World Series-worthy?

A favorite argument of many media types is the argument that many teams, coming off a World Series victory, often experience a great deal of psychological change through the victory. Being a Chicagoan, I know all too well that a championship transforms the psyche of players, coaches, and fans. But given everything else, how would World Series teams fare in different situations?
Breaking out the trusty simulator, I have placed the 2005 Chicago White Sox into the 2007 season. As many people know, the 2005 White Sox was built on pitching and timely hitting. The team was ranked 11th in batting average (.262), 10th in on-base percentage (.322), last in doubles (253), and 11th in K/BB ratio (2.3). As a team, though, the White Sox were 2nd in the American League in ERA (3.61), T-1st in CG (9), 2nd in DP grounders (143), and T-3 in WHIP (1.25). Since the 2007 White Sox team is extremely weak in hitting and built a bit better pitching-wise, would the 2005 team (similarly built) be able to hold its own in 2007?
The parameters of the simulation: I have incorporated the 2005 White Sox into the 2007 projected database. Because of limitations inherent within the simulator, I have chosen to re-generate a schedule (without doing this, I would have to manually insert the 2005 White Sox into each schedule slot previously occupied by their 2007 counterparts). I have attempted to maintain the integrity of the schedule as closely as possible. As a hypothesis, I predict that the 2005 White Sox would experience similar success even when put into the 2007 paradigm.
The first simulation run produced a result set that went a long way to refuting the above hypothesis. The 2005 White Sox toiled in obscurity from the start, locked closely in a race with the Kansas City Royals for last place in the AL Central. In the AL, the Sox finished last in batting average (.259), on-base percentage (.315), doubles (245), and RBI (657), as well as next-to-last in home runs (164). On the pitching side, Chicago finished 7th in ERA (4.64), 2nd in hits allowed (1483), 4th in DP induced (146), 6th in K/9 innings (6.6) and 10th in K/BB ratio (1.9). You can find the entire season log here.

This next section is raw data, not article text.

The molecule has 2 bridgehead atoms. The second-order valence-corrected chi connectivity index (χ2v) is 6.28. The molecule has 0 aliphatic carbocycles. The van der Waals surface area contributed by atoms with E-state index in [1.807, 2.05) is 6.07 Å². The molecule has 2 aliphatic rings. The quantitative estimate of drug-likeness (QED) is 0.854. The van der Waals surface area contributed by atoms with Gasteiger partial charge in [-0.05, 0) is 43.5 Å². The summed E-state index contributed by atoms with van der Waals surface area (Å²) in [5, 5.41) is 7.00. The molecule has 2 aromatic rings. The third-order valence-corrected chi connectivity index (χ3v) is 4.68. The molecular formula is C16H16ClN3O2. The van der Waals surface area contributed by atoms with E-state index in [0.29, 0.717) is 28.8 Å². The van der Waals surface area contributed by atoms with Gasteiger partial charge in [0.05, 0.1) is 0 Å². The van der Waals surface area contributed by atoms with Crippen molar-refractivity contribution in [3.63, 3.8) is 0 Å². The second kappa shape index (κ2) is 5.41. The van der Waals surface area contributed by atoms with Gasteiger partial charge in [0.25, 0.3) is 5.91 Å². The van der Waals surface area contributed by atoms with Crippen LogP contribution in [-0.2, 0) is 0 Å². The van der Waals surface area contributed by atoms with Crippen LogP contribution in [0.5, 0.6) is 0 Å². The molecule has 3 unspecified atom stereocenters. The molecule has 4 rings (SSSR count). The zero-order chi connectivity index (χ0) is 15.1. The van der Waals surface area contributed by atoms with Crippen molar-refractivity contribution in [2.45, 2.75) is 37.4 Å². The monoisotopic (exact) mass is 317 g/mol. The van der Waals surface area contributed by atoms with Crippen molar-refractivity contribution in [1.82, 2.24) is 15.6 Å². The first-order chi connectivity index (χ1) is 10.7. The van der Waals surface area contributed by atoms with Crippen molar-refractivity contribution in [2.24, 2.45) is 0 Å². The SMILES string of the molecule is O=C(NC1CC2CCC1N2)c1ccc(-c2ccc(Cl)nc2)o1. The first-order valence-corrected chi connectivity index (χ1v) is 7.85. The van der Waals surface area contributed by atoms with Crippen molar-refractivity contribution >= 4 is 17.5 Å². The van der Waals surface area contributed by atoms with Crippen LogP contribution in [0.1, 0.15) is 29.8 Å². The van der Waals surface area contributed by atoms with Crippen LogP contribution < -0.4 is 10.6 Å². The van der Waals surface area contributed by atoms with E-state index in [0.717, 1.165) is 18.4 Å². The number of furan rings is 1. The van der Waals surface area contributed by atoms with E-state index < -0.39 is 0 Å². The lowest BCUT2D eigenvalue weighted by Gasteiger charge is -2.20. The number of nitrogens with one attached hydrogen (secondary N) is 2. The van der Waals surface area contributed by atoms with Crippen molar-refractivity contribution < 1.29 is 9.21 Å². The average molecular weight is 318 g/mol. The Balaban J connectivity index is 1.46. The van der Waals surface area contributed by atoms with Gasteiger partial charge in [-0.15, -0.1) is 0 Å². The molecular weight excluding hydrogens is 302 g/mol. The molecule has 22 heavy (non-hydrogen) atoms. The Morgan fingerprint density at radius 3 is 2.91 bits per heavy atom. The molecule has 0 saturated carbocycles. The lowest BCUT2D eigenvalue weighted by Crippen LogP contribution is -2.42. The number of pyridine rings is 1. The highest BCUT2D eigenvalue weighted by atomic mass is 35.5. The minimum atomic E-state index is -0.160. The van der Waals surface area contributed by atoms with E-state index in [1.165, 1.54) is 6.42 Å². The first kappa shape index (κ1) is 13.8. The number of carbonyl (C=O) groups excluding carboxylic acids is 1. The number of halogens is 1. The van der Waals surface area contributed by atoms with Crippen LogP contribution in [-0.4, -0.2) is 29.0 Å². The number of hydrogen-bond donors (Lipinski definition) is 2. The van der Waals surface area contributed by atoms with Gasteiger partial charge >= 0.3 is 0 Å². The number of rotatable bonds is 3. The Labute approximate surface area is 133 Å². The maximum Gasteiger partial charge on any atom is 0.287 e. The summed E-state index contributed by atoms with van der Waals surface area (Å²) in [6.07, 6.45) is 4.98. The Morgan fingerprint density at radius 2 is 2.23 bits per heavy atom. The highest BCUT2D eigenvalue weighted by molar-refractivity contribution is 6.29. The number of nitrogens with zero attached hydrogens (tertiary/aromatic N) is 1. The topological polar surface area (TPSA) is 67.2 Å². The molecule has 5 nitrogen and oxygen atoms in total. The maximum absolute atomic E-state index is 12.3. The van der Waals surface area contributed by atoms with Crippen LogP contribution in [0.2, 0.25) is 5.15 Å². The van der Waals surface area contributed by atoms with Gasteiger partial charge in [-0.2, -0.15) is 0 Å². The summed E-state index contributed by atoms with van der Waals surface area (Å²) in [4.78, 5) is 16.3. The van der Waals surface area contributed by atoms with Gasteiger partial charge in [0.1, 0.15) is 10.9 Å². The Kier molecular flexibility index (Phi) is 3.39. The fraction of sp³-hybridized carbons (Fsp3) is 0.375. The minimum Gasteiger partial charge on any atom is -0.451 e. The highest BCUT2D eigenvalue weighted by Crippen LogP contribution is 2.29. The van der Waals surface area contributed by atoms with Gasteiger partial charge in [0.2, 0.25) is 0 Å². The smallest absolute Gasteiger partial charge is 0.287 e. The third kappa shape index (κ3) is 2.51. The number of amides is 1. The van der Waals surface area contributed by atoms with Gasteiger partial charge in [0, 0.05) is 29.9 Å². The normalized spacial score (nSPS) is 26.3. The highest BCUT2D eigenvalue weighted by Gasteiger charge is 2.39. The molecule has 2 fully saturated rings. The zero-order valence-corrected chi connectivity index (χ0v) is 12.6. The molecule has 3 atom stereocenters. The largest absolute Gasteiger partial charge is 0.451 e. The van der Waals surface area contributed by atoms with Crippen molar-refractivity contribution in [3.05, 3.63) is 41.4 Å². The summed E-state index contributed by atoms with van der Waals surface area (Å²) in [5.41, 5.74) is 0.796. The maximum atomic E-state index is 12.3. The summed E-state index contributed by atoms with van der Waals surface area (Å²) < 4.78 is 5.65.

In order to refine these results, the experiment will be run three more times. However, I need to retool the schedule as there were some glitches (a season that started on the wrong date and ran too long, as well as an incorrect number of games for teams in the NL Central). While I don’t expect said glitches to impact the ultimate results at all, it would be better to ensure the quality and integrity of the remaining season runs by fixing the schedule issues.
What surprises me most about the initial simulation is the performance of the simulated 2005 White Sox vs. the real-life 2007 White Sox. The core of the present-day team is largely intact from the 2005 campaign, yet the hitting woes that afflict the team this year seem to have visited themselves upon the simulated 2005 squad. I cannot say for certain if this is an effect of the team composition or the composition of the Major Leagues as a whole. Further simulations may serve to clear this question up further.

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